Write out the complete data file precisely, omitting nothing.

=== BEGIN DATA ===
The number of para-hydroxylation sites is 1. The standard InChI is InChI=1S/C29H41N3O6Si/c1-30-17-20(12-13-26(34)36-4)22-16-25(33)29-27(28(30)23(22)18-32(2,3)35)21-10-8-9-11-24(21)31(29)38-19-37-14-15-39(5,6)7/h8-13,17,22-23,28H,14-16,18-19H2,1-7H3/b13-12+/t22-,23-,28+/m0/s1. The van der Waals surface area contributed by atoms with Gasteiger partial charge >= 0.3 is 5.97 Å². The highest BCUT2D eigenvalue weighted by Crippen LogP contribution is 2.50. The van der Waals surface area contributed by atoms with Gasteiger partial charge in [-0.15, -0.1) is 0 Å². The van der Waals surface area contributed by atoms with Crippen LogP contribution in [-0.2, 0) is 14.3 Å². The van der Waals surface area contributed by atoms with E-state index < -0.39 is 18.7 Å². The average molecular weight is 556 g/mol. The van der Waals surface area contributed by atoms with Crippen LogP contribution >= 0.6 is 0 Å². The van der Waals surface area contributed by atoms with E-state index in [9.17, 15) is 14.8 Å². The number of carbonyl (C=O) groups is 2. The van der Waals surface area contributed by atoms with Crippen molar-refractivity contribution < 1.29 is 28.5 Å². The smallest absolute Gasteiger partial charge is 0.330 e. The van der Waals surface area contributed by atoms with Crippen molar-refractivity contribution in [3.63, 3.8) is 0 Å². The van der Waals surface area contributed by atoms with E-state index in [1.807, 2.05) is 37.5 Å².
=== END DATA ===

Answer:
The number of para-hydroxylation sites is 1. The standard InChI is InChI=1S/C29H41N3O6Si/c1-30-17-20(12-13-26(34)36-4)22-16-25(33)29-27(28(30)23(22)18-32(2,3)35)21-10-8-9-11-24(21)31(29)38-19-37-14-15-39(5,6)7/h8-13,17,22-23,28H,14-16,18-19H2,1-7H3/b13-12+/t22-,23-,28+/m0/s1. The van der Waals surface area contributed by atoms with Gasteiger partial charge >= 0.3 is 5.97 Å². The highest BCUT2D eigenvalue weighted by Crippen LogP contribution is 2.50. The van der Waals surface area contributed by atoms with Gasteiger partial charge in [-0.15, -0.1) is 0 Å². The van der Waals surface area contributed by atoms with Crippen LogP contribution in [-0.2, 0) is 14.3 Å². The van der Waals surface area contributed by atoms with E-state index < -0.39 is 18.7 Å². The average molecular weight is 556 g/mol. The van der Waals surface area contributed by atoms with Crippen LogP contribution >= 0.6 is 0 Å². The van der Waals surface area contributed by atoms with E-state index in [9.17, 15) is 14.8 Å². The number of carbonyl (C=O) groups is 2. The van der Waals surface area contributed by atoms with Crippen molar-refractivity contribution < 1.29 is 28.5 Å². The smallest absolute Gasteiger partial charge is 0.330 e. The van der Waals surface area contributed by atoms with Crippen molar-refractivity contribution in [3.63, 3.8) is 0 Å². The van der Waals surface area contributed by atoms with E-state index in [1.807, 2.05) is 37.5 Å².